Mark Twain Pickup Lines

Mark Twain’s not a bad looking young man.
(Image Source: Wikipedia.Org)

It’s no secret that I’m not the biggest American literature fan. While British literature is my forte, I do still appreciate many American classics as well as classic American authors, such as Mark Twain. I must admit, of all the things I knew of Mark Twain, such as his wit and humor, I was not all that familiar with his romantic side, but, through researching this blog post, I found that he did indeed have one.

Mark Twain was married in 1870 and, from all accounts, had a happy marriage that yielded four children. But Mark Twain’s wife, Olivia Langdon, rejected Twain’s first marriage proposal in 1868. How did Twain change her mind? Why, with his words of course. The two lovers corresponded regularly via letter and, once Twain had won Ms. Langdon’s heart and her father’s approval, the two were wed and the rejected proposal was put behind them.

So, while many of us know Twain’s words for their wit and humor, his words also touch on romance. If you’re single and looking to remedy the situation, I’ve found some useful quotes from Mark Twain that can aid you in your quest of seduction.

The situation: You see someone looking bored at a party or a bar.

The Twain line: “Let us live so that when we come to die even the undertaker will be sorry.”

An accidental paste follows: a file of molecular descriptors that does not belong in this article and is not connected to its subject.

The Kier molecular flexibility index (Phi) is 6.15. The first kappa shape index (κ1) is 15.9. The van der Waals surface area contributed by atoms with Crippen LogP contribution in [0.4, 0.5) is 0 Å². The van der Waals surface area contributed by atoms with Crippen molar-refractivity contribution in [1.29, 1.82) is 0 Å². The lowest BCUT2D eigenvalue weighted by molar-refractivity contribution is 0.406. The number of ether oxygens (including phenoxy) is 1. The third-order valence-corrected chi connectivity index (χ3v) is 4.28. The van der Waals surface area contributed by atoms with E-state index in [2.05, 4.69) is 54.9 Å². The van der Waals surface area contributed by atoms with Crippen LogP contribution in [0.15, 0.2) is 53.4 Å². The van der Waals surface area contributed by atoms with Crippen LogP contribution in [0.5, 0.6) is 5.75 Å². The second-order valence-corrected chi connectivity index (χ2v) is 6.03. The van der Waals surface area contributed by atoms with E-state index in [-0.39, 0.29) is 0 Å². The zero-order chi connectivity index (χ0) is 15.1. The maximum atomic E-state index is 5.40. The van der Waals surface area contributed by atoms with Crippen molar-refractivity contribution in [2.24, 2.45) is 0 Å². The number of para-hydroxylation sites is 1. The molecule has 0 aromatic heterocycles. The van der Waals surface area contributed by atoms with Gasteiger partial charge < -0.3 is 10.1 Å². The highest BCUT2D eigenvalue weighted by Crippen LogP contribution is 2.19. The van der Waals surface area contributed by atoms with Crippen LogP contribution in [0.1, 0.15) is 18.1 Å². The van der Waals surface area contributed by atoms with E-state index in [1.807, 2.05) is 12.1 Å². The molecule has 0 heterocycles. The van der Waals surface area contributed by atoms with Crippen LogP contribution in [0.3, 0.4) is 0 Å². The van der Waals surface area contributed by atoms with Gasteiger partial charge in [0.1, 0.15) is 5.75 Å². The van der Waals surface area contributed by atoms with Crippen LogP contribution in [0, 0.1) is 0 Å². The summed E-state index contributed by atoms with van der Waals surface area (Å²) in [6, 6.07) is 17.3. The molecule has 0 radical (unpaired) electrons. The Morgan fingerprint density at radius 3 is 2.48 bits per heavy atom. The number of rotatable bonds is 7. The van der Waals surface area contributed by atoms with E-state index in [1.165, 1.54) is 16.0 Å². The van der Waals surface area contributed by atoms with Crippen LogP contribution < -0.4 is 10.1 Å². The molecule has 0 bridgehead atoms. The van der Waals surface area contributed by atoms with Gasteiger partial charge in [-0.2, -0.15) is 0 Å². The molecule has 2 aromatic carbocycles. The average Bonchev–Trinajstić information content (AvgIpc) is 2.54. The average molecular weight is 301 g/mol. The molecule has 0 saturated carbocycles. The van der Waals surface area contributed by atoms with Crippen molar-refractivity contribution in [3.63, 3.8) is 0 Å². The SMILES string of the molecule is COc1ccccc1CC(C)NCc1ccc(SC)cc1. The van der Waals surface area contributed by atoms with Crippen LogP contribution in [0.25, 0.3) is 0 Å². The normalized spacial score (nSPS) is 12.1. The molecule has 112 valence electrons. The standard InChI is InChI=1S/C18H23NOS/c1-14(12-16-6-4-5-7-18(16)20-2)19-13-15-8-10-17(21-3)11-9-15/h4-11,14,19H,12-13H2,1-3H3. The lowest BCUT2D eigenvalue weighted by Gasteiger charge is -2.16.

The result (hopefully): The person smiles and you two share a great adventure that night that may lead to the greatest romantic adventure of them all.

Literary Paraphernalia: 10 Bookish Tank Tops for Summer

For summer in Portland, I had cool, temperate weather in mind. But lately, it’s been hot, hot, hot. And since my apartment lacks an air conditioner, that means lounging about in my underwear with the fan on full blast.

For when clothing isn’t optional, it’s nice to have something light to wear. The bookish, the better. Below are some of my favorite literary tank tops currently available on Etsy.

Books, Wine, Bath, Candles Racerback

Evolution of Books Tank

Though She Be But Little, She is Fierce Tank

Game of Thrones Houses Racerback

Game of Thrones Valar Morghulis

TED-Ed: Quick Videos to Improve Your Grammar and Word Choice

Grammar ain’t easy, I’ll tell you that. It took me years to nail this sucker called commas down, and, I might add, quiet a few writing and grammar courses, not to mention my years as a writing tutor. And, beyond grammar, sometimes clarifying an idea or choosing the right words to convey an idea can be a struggle.